Two members of the Jamaica’s football delegation currently in Saudi Arabia have tested positive for Covid-19 following PCR tests administered on Thursday. This includes one player and a member of the technical staff.

Two other players are under investigation.

All four, who had been in quarantine for 48 hours with the full group, have now been isolated and the protocols, set by the Saudi Arabia Football Federation (SAFF), are expected to be put into effect. 

The protocols dictate that all confirmed cases - either symptomatic or a-symptomatic - will be isolated in the same hotel on a different wing or section away from the bulk of the rest of the team. Based on medical advice, possible isolation in a different hotel or medical facility is not ruled out.

If a patient is asymptomatic then he or she will be constantly assessed by the JFF Head Doctor and the patient will be allowed to travel after a negative PCR test or based on a medical assessment and local authority health protocol.

If the patient shows symptoms of Covid-19 and requires further medical care he or she will be transferred to a designated hospital. Any confirmed case has to be retested after three days of the disappearance of the last symptom to assess his or eligibility for travel.

The Jamaican delegation is now in Saudi Arabia preparing to play two International Friendlies against the host on November 14 and 17.

Goalkeeper Jeadine White and midfielder Tyreek Magee have been called to the Reggae Boyz squad on its way to Saudi Arabia for two international friendlies on November 14 and 17.

There has been a delay to the departure of Jamaica’s senior football team due to the Covid-19 lockdown in England and immigration issues in Saudi Arabia. The delegation should have left Jamaica today but because of the changes, the majority of the delegation from Jamaica will now leave on Saturday, November 7.

Members of the local delegation are to be tested for Covid-19 today.

The departing delegation scheduled to leave from the Norman Manley International Airport at 3:13 pm Saturday, will overnight in Washington DC, USA and leave for Riyad on Sunday, November 8. Meanwhile, the players based in Europe will travel from their respective locations to Riyad.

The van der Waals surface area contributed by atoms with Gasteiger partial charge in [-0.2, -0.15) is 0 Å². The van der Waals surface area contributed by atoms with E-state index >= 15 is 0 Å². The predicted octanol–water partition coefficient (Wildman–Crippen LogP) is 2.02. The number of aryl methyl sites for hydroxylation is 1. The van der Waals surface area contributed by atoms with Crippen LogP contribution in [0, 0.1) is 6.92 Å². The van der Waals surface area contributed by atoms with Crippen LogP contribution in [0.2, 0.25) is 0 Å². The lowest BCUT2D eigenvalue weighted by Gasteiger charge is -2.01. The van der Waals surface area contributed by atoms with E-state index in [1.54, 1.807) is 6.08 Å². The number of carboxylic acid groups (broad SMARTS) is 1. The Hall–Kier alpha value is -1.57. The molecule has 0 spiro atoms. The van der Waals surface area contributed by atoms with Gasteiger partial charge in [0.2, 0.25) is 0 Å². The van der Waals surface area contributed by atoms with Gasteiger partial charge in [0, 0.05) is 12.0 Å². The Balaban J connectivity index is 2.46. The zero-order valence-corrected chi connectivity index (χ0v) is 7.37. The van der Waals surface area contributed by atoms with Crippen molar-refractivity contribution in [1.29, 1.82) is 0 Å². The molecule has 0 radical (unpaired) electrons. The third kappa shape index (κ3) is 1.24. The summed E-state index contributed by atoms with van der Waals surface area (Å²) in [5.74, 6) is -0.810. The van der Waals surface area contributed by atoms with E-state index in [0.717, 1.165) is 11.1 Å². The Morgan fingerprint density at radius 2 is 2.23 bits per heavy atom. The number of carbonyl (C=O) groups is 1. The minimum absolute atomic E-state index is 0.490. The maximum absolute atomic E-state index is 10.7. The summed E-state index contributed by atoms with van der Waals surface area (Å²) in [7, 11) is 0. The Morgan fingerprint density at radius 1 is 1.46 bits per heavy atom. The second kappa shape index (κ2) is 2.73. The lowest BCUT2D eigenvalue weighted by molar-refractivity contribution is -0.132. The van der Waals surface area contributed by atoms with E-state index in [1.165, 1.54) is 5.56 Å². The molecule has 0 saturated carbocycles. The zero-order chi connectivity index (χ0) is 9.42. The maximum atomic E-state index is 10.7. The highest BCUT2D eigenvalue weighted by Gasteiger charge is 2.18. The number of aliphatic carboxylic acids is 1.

The majority of the delegation from Jamaica and Europe are expected to arrive in Riyad on Monday, November 9. On arrival in Saudi Arabia, the delegation will go into immediate quarantine for three days at the Holiday Inn Izdihar Hotel.

According to the JFF, the overall epidemiological situation could be described as controlled all over the Kingdom of Saudi Arabia.

The Saudi government applied strict measures in the early outbreak of the virus in the Kingdom with partial lockdown including airport closures and these measures paid off with cases going steadily down to 357 as of October 26 from a peak of 4919 back in June.

Jamaica is scheduled to play the two friendly internationals on November 14 and November 17.

Jamaica’s preparation for the FIFA 2022 World Cup in Qatar will get underway when the Reggae Boyz play The Kingdom of Saudi Arabia in two international friendlies next month.  

Both games will be played at the Prince Faisal bin Fahad Stadium in Riyadh on November 14 and 17, respectively. The JFF said an added benefit of playing these matches is that the squad will get a chance to play in conditions identical to those under which the World Cup will be played in 2022.